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Diversify Your Income – Better yet, Automate it

In response to The post, “Diversify Your Income” by Michael Janzen on his blog, Do It Yourself Freedom:

It seems to me that there are really two pieces of advice here. One is to diversify your income, and that can be done in various ways, as the author notes, the other is to automate your income. But automating your income is in no way necessarily implied in the advice to diversify it.

So, what are some ways in which a person can diversify their income?
Well, as the author notes, working more than one job. And this seems like a better idea in inverse proportion to the amount of time you spend on any one job. And it does make a kind of sense. If one of your jobs is waiting tables in an expensive resturant, and another is an 8:00am to 12:00 pm job in the receiving department of a sporting goods store, there is every chance that one of those jobs could go under for some reason, leaving your means diminished, but not wiped out. This is the same kind of risk that financial advisors usually try to help you avoid when they advise you to diversify your investments.

On the other hand, suppose you already work on a freelance basis. Perhaps as part of a band that plays in nightclubs, a photographer, or a graphic designer or illustrator of some type, or even as a housekeeper, You may still be tempted to do all or a majority of your work for one type of client, or even, if you have a client whose needs for your services are great enough, you work exclusively with that one client. I can see why someone might fall into that trap, it might seem to have all the simplicity and familiarity of a regular job. But as long as you’re doing all your work with that one client both the sense of security, which even for hourly workers is largely false, and your sense of independence as an independent contractor, are illusions. The advice to diversify in that case may mean to spread your work among additional clients, or learn the standards of a different type of client, so that you can continue to generate income by serving a different section of the economy if demand for your services in one section diminishes. For example, one person I associate with is the president of a small advertising production agency. I think of his company as mostly producing TV commercials, though I’m aware they do radio commercials, and websites too. He has been trying to branch into making industrial videos, such as for training within companies. I work with him, providing 3D animation and graphics.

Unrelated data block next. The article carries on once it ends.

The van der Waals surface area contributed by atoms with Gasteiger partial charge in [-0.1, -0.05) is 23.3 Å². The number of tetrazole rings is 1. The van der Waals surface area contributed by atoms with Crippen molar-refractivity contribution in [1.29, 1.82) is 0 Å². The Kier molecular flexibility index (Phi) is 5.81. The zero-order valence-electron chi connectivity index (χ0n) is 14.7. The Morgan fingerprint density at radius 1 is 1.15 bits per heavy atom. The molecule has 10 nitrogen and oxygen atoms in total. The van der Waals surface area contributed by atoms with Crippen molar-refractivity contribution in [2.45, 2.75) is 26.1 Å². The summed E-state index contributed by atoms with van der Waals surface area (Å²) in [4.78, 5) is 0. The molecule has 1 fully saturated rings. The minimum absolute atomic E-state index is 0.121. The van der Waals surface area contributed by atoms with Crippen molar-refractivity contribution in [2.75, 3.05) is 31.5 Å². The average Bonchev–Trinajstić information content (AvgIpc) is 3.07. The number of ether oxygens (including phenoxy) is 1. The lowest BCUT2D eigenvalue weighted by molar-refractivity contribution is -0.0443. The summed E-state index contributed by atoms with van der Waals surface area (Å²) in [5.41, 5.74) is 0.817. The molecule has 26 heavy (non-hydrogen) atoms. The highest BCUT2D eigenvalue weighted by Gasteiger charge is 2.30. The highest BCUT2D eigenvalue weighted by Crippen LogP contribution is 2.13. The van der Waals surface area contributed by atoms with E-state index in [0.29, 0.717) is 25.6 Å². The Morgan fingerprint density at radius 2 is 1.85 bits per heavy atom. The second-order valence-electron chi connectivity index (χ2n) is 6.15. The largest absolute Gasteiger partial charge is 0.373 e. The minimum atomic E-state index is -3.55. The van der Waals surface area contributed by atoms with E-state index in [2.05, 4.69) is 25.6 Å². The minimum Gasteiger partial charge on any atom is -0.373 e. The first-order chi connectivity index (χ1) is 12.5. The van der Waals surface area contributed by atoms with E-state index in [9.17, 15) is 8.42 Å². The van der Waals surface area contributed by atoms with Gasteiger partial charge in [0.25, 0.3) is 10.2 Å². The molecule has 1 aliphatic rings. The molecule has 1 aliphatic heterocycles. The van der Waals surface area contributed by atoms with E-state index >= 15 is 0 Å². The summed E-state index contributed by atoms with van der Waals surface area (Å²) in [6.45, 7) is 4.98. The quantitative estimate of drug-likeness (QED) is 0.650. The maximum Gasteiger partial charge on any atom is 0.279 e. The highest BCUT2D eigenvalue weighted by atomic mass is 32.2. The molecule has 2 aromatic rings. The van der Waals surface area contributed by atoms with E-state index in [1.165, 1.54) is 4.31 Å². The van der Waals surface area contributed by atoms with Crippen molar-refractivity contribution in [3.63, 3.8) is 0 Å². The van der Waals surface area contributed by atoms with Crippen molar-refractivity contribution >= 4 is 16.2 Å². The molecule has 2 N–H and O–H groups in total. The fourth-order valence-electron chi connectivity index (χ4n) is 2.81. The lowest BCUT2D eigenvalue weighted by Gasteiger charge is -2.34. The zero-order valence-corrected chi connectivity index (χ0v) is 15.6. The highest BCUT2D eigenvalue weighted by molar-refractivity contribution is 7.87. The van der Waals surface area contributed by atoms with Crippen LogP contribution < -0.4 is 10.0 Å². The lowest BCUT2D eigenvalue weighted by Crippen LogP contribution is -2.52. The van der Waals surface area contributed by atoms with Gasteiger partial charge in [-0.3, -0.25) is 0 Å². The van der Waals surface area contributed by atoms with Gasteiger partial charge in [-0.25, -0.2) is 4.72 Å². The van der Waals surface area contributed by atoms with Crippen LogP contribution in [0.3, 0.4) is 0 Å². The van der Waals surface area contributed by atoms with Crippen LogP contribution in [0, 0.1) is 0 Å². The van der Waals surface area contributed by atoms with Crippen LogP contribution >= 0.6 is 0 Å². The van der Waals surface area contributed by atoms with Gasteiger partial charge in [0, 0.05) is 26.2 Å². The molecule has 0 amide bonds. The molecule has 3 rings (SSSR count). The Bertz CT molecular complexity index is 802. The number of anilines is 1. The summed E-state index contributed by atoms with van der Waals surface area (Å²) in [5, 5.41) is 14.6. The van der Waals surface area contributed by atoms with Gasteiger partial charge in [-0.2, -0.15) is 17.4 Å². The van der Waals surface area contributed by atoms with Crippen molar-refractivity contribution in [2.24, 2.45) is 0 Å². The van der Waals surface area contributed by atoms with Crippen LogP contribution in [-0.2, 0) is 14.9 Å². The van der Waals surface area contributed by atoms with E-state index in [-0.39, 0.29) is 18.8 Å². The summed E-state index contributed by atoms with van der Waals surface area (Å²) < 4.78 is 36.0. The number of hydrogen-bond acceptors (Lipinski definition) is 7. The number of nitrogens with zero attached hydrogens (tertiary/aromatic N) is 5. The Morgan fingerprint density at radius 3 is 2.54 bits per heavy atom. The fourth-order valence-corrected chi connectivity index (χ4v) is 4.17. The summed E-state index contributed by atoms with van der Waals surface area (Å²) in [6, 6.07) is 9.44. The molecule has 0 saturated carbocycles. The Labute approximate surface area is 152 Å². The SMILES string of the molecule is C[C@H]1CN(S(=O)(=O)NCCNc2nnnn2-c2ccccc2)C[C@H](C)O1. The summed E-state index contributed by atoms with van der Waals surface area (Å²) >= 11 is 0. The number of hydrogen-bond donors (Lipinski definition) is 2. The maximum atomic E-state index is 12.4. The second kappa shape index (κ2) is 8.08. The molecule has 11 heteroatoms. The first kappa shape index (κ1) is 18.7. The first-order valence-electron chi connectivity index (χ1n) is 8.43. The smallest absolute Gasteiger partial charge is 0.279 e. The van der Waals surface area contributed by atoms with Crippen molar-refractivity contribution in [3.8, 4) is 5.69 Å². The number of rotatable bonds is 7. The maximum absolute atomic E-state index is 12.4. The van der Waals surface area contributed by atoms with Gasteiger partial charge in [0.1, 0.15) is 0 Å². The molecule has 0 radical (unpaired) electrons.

The advice to automate your income is one that I see as entirely seperate. The ways of diversifiying your income that I’ve described above all require you to sell your time, which is valuable in proportion to your skill and experience. The president of the advertising company is in a somewhat different position, however than the person taking on a second job, or the freelance worker branching out to take on different clients or different types of clients, because, while he has made the decision to diversify, and take his company in a new direction, the actual video production, writing, shooting, editing, graphics and DVD duplication have mostly been delegated to other people, myself included.

As I think about possible ways of automating your income, I see these categories:

Intellectual property

Investments

Businesses

I apologize for being ignorant of the terms that money gurus, such as financial advisors, economists, investors or entrepeneurs may use. This is how I see the field of possibilities throught my untutored eyes.

Originally, I wrote machines instead of businesses, because I thought first of things like storefront websites and vending machines, and thought of owning a business with employees who were paid a wage merely as a special case of automation. Maybe delegation of effort is the central theme there. You can delegate tasks either to other people, or to automated processes. Notable things that come to my mind under this view of delegation are: